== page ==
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That doesn't make sense. The stock grant will still be considered normal income to you and taxed as the salary is taxed. Any difference in the stock price after it vests and you sell will be either short term or long term capital gain.

So if you consider getting all salary in cash and then buying GOOG (or any other stock) with it, you come off only a month or two late on the period for which you are holding the stock. And for that, you lose out on the diversity of the stock.

This also assumes that your GOOG stock starts vesting immediately and there is no cliff. Otherwise, you will be holding the stock for "cliff" period longer if you just get cash salary and buy the stock.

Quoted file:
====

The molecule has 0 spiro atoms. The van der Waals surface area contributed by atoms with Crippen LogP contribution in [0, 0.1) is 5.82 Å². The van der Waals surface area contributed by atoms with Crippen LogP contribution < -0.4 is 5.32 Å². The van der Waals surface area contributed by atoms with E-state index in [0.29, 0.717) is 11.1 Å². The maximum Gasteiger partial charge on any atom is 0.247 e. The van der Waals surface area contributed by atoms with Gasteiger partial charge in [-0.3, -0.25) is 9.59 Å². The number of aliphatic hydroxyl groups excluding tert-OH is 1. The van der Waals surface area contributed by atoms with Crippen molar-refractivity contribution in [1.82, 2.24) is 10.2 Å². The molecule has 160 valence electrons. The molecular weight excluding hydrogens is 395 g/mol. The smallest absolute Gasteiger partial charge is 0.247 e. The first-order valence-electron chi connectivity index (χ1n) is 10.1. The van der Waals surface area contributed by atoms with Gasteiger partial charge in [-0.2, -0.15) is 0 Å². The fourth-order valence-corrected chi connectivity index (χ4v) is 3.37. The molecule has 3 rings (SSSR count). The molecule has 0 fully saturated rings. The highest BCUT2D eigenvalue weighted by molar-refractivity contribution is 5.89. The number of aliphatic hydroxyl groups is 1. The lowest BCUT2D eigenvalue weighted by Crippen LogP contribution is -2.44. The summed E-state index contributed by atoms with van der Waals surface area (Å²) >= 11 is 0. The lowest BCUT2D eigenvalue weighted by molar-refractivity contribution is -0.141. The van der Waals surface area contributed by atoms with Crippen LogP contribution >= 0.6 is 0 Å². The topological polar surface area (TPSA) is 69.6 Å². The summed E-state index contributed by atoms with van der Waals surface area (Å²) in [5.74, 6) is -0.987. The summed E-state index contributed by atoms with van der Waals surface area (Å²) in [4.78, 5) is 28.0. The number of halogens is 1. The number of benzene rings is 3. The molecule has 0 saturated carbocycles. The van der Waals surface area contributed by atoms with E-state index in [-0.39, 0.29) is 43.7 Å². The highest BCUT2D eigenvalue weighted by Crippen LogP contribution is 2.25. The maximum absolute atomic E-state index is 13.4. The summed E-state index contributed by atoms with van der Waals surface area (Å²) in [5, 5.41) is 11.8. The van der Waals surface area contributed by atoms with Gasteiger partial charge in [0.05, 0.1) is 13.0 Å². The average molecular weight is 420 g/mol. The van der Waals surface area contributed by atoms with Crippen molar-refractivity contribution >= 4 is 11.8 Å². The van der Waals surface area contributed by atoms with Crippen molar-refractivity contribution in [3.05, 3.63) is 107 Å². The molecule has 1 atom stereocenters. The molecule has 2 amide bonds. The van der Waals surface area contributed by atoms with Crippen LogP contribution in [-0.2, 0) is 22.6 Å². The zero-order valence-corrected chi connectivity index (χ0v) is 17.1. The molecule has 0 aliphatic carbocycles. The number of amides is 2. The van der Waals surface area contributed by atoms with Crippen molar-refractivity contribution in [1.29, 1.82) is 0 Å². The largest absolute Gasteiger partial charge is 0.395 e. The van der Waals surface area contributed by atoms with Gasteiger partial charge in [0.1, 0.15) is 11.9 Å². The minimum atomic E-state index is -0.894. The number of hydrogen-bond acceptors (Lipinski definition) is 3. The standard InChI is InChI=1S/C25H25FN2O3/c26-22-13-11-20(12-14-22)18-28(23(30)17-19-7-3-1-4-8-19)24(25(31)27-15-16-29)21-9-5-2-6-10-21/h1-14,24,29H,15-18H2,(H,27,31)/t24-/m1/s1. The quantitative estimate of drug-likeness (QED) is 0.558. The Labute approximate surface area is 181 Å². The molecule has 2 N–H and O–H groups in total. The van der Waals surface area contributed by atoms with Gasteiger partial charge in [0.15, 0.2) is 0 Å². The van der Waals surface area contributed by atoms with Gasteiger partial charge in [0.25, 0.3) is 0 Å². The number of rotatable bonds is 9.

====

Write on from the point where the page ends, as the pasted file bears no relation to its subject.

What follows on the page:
Disc: Googler but this comment doesn't have anything specifically to do with Google. Google is just an example here.




Of course, you want all your stock gains to fall under long term capital gain. Google already has the market price in, but all startups don't.

If you make 200k a year for 10 years, vs get no salary for a startup for 10 years and then its sold out for 2 million dollars, they are completely different tax conditions.

Im not an expert or have been through this, but if you sell 2 million dollars at 15% long term rate vs the 35~% + medicare of salary, the difference will be huge.




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